An AMD Ryzen 3 5300G APU has been put through its paces with a little help from an exotic liquid nitrogen (LN2) cooling solution, which has helped it on its way towards breaking overclocking records after renowned South Korean overclocker Safedisk pushed the Zen 3-powered quad-core chip up to 5.5 GHz. The resulting benchmarks took the top of the list for quad-core chips in several benchmarks even though some competing Intel chips were overclocked up to 7 GHz.
Considering that the chip's base frequency is set at 4 GHz, the 1.5 GHz overclock corresponds to a 37.5% higher operating frequency compared to AMD's base specs, which takes us back to the old days - you know, when overclocking was fun and mostly worthwhile.
The overclocking workbench featured an ASUS ROG Crosshair VIII Extreme motherboard paired with 2x 8 GB of G.Skill's Ripjaws V DDR4-2066 (CL14-14-14-28-1T) memory - the slower memory speed puts a lesser strain on the 5300G's Infinity Fabric, which facilitates higher operating frequencies. The overclocked chip was then put through its paces in several benchmarks, albeit with differing maximum clockspeeds. At this level of overclocking, system stability sometimes depends on the applications being run.
As such, the Ryzen 3 5300G managed to clear Y-Cruncher with a 5.4 GHz overclock in a mere 53 sec & 681ms - beating the previous quad-core record-holder, the Core i7-7740X, clocked at 6.4 GHz. Additionally, the Ryzen 3 5300G was able to push through Geekbench at its highest overclock of 5.2 GHz, achieving a new world record of 32,200 points - around 2% faster than the previous record. The final tested workload was GPUPU 1B, in which the Ryzen APU posted a score of 2min, 2sec, 651 ms at the top 5.52 GHz frequency - more than a minute faster than the Core i7-7740X running at over 7 GHz.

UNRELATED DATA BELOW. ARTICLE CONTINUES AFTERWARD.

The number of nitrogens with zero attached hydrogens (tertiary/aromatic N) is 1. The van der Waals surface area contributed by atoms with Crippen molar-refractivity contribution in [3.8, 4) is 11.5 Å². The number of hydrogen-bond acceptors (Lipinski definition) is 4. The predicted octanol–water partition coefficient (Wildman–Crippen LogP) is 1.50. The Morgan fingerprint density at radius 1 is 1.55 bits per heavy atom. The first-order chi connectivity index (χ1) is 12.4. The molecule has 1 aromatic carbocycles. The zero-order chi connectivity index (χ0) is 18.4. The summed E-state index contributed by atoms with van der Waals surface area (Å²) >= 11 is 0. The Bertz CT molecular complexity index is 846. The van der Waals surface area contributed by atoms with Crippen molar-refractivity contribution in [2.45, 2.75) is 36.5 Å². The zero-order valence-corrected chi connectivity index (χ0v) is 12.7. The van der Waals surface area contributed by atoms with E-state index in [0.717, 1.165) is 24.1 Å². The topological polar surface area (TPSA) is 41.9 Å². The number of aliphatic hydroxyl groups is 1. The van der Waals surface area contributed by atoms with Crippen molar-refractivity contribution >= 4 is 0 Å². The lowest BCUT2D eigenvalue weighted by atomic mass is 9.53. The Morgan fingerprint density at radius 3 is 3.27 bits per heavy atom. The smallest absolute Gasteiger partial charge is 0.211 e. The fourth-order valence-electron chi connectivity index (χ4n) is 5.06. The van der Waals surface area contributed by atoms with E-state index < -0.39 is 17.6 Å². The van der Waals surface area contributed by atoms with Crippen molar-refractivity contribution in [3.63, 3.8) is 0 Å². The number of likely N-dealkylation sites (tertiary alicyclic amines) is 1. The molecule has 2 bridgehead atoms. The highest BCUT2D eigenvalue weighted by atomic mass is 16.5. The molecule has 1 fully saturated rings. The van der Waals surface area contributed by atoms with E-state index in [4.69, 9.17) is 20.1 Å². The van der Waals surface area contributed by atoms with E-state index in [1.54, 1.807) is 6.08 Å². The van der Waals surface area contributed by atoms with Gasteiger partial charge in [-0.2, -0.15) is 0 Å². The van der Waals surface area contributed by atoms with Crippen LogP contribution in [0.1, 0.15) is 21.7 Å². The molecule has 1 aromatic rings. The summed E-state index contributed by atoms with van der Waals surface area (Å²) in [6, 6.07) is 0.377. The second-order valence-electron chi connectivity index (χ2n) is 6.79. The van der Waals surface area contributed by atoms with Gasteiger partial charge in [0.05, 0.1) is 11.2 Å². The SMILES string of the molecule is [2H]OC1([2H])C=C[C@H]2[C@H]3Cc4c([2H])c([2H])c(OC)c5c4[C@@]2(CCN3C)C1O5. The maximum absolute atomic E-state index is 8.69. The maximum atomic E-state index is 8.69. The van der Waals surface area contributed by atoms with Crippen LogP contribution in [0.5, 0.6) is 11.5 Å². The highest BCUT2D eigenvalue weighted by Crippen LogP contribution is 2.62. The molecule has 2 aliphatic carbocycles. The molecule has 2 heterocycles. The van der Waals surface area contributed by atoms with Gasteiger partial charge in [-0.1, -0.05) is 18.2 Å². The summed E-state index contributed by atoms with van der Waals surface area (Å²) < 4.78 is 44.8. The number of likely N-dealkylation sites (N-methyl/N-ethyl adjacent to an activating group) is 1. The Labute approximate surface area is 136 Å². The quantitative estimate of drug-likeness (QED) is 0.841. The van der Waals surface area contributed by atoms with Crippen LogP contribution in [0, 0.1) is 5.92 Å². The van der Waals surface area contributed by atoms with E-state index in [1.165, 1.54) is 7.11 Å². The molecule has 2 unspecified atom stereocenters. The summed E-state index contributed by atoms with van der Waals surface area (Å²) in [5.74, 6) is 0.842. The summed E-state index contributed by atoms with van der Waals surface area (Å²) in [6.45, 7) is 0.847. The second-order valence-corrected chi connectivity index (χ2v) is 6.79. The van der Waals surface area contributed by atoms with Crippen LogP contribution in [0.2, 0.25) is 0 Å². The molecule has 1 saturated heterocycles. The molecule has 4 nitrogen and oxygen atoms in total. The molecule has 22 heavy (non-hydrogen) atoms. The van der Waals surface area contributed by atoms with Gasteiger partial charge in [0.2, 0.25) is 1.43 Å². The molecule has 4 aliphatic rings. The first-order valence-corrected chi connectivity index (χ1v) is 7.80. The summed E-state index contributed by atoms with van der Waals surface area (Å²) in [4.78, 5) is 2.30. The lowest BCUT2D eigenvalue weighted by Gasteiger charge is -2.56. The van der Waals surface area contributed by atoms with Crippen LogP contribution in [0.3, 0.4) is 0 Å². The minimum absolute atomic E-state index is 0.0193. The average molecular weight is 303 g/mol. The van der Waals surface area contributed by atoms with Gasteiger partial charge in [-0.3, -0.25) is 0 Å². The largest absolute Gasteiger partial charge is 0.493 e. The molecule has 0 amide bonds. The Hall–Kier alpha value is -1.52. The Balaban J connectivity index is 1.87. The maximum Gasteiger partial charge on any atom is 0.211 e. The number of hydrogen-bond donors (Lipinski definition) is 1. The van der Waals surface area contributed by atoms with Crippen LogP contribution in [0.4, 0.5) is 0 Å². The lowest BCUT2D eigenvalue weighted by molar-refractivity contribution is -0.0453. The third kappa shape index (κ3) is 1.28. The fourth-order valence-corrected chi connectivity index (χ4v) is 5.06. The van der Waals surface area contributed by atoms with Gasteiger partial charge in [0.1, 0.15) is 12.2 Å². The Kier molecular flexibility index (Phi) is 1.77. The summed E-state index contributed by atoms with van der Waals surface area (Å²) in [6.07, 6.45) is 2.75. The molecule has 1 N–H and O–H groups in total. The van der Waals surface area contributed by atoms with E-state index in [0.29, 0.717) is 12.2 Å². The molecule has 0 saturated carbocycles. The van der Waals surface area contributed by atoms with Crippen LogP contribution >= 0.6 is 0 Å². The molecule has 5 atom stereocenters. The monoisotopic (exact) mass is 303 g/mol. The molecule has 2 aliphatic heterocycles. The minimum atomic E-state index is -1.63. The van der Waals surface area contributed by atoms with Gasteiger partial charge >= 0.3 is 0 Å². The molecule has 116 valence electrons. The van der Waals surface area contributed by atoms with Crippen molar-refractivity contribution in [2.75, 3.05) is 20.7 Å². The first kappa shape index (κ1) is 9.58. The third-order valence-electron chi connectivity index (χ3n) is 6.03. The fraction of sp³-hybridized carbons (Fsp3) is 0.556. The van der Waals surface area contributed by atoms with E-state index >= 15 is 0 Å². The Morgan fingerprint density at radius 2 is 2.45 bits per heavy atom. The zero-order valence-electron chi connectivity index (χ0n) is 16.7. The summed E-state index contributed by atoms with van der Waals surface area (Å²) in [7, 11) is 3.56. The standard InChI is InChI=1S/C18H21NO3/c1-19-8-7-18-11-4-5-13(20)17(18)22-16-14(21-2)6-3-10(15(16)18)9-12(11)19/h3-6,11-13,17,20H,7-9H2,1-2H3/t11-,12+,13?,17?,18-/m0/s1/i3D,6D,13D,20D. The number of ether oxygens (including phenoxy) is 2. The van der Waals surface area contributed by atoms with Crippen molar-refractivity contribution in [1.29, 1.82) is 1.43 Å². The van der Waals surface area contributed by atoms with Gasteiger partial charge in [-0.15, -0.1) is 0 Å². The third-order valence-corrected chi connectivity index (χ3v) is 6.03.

Powered by the Cezanne architecture, the quad-core Ryzen 3 5300G APU hasn't been released to the mainstream DIY market — recent semiconductor supply difficulties mean that AMD is prioritizing higher-margin products for the retail, professional, and high-performance computing channels, and have only released the Zen 3 and Vega-powered APU to system integrators.
AMD might actually have a winner in its hands if it ever released it for the DIY market, however - one needs only consider the expected retail pricing of such an APU, which we'd place it around the $110 and $130 mark, alongside the recent sales numbers from Germany's Mindfactory, which has already shown that AMD's Ryzen 7 5700G and Ryzen 5 5600G are already outselling the Ryzen 7 5800X and And Ryzen 5 5600X on German soil.